The Theatreguide.London Review
Duchess Theatre Spring 2010
Iain Glen's new production of Ibsen's classic, in which he co-stars with Lesley Sharp, is as crisp and clear a staging as you are ever likely to see.
But its cool clarity might well make it less involving than you might wish, as you find yourself admiring the actors' technical choices and accomplishments more than believing in their characters.
At the core of Ibsen's play is not the case of inherited syphilis that so shocked original audiences, but the insight that truth is not easily got at, as inherited ways of thinking (one of several 'ghosts' in the play) limit our ability to see beyond our assumptions.
Like any thesis-driven play, Ghosts gave its author the problem of clothing its ideas in a believable and sympathetic human story.
So Ibsen imagined a woman whose late husband had a reputation for the greatest probity but who now feels free now to admit her secret, that he had actually been a drunken fornicator whose sins she covered up.
But events make her realise that this isn't the truth either, but that he had been a healthy and normal young man driven to hidden vices by a repressive small-town society that offered him no healthy outlets, and that she had played a part in that process.
Lesley Sharp invests Mrs. Alving with a strength and intensity that make it totally believable that she could have maintained the masquerade for years.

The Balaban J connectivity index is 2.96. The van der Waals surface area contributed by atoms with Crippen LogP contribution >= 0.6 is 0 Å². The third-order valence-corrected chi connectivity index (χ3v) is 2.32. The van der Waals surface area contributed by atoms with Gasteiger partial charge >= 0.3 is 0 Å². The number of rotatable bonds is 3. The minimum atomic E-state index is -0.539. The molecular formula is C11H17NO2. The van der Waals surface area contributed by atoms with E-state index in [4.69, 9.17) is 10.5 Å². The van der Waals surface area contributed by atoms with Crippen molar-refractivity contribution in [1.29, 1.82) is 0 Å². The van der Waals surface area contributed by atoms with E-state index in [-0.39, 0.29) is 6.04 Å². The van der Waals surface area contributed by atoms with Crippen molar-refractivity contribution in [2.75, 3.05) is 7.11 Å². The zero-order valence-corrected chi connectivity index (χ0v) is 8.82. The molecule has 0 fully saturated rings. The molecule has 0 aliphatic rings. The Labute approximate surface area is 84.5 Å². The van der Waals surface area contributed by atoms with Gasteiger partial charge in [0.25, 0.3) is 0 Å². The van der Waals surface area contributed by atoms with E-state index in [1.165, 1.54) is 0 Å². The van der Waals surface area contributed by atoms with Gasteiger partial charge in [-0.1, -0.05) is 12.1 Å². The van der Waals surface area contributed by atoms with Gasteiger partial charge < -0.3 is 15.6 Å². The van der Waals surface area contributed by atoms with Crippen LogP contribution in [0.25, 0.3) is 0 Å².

But that same quality makes it difficult for the actress to convey the woman's shock when she realises that her own version of reality was wrong, or her paralysis when she is later faced with further shocks.
Iain Glen is (despite an accent that wanders from Scotland to Ireland by way of Texas) the most nearly successful Pastor Manders I've ever seen.
He makes what is too often just a stuffy nonentity so completely a fire-and-brimstone preacher that he not only can't see past dogma but can't carry on a simple conversation without orating to an unseen congregation.
But while the character is thoroughly believable, he is also always seen from the outside, as we never get past the preacher's mask to glimpse the man inside.
The secondary roles show the same intelligent directorial andi nterpretative decisions. While Harry Treadway falls into the usual trap of making young Oswald a pitiable victim - decades ago Simon Russell Beale had the courage to acknowledge that a self-pitying invalid could be a pain in the neck - he does capture the lad's physical and emotional decline.
As the conniving Engstrand, Malcolm Storry does avoid a common trap by not figuratively twirling his moustachios in obvious villainy from the start, making him a much more plausible plotter.
And Jessica Raine captures all the energy and life force - including its uglier aspects - in the housemaid Regine, showing how she could have been this family's salvation in a different reality.
So the pleasures of this production lie mainly in watching the actors at work, rather than in getting involved with their characters. But those pleasures are considerable.
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